Firefox has changed a lot after version 3. I personally think the main reason is the advent of Google Chrome.

For example,

  1. To open the Downloads window, one has to press Chrome's combination Ctrl+J rather than the old Ctrl+Shift+Y
  2. And Ctrl+Shift+O once used to open the bookmark manager now can't work.
  3. The Edit->preferences are now Tools->Options
  4. The Addons Manager was in a separate window, but now in a tab, just like Chrome.
  5. The Status bar is removed.
  6. The tab bar is now showed if there's only one tab.

Why did these changes come along? Why does Firefox have to emulate Chrome? Is it the new way is really better?

However shouldn't the developers think more about their old users and keep things work as they worked before? Shouldn't a huge change in UI bring bad UX?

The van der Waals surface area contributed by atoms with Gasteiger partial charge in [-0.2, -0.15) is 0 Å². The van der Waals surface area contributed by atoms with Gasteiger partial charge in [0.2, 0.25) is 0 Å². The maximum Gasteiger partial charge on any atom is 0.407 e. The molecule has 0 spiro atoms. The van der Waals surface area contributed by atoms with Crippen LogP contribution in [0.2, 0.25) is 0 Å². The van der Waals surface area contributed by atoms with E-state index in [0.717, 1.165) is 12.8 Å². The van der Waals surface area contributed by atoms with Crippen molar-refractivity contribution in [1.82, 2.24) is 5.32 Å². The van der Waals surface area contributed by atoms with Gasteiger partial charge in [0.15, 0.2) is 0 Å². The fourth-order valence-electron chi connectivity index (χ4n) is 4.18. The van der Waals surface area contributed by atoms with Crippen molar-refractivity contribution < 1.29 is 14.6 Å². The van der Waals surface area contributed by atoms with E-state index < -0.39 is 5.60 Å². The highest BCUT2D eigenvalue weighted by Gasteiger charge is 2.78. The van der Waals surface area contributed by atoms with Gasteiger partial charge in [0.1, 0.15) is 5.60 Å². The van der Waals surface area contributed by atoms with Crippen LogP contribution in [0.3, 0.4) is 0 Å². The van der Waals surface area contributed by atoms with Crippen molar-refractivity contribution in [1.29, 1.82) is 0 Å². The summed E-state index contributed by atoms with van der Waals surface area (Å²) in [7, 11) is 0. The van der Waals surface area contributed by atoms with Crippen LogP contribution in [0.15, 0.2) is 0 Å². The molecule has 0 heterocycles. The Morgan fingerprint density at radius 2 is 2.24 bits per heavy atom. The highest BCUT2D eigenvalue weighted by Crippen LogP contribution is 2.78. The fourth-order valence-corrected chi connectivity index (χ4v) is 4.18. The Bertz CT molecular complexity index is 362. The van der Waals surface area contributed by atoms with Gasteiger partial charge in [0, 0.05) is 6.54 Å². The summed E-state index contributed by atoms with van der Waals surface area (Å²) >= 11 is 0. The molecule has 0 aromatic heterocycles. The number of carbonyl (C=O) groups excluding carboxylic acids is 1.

• 1
    Question has now been reopened following significant improvements.
    – JonW
    Jan 9, 2013 at 9:33
  • 2
    You should be able to find the answers to these questions in the Firefox Bugzilla. For instance, here's the bug about changing to Tools -> Options. You'll notice that Chrome is not listed as an influence.
    – Kit Grose
    Jan 9, 2013 at 10:43
  • Seems like this question is only answerable by the Firefox UX team.
    – DA01
    Jan 10, 2013 at 2:51
  • I've provided some links to posts by the Firefox UX team that may answer some of your questions.
    – CJF
    Jan 10, 2013 at 13:31
  • See my question for more details on how Firefox is changing.
    – Toothbrush
    Mar 14, 2014 at 13:00

4 Answers 4


Jennifer Morrow (part of the Firefox user experience design team) wrote a pretty detailed blog post about removing the Firefox status bar in 2010. As already mentioned, the aim was to remove the unnecessary "chrome" from the Firefox UI. I'd recommend you read the whole post. A short extract: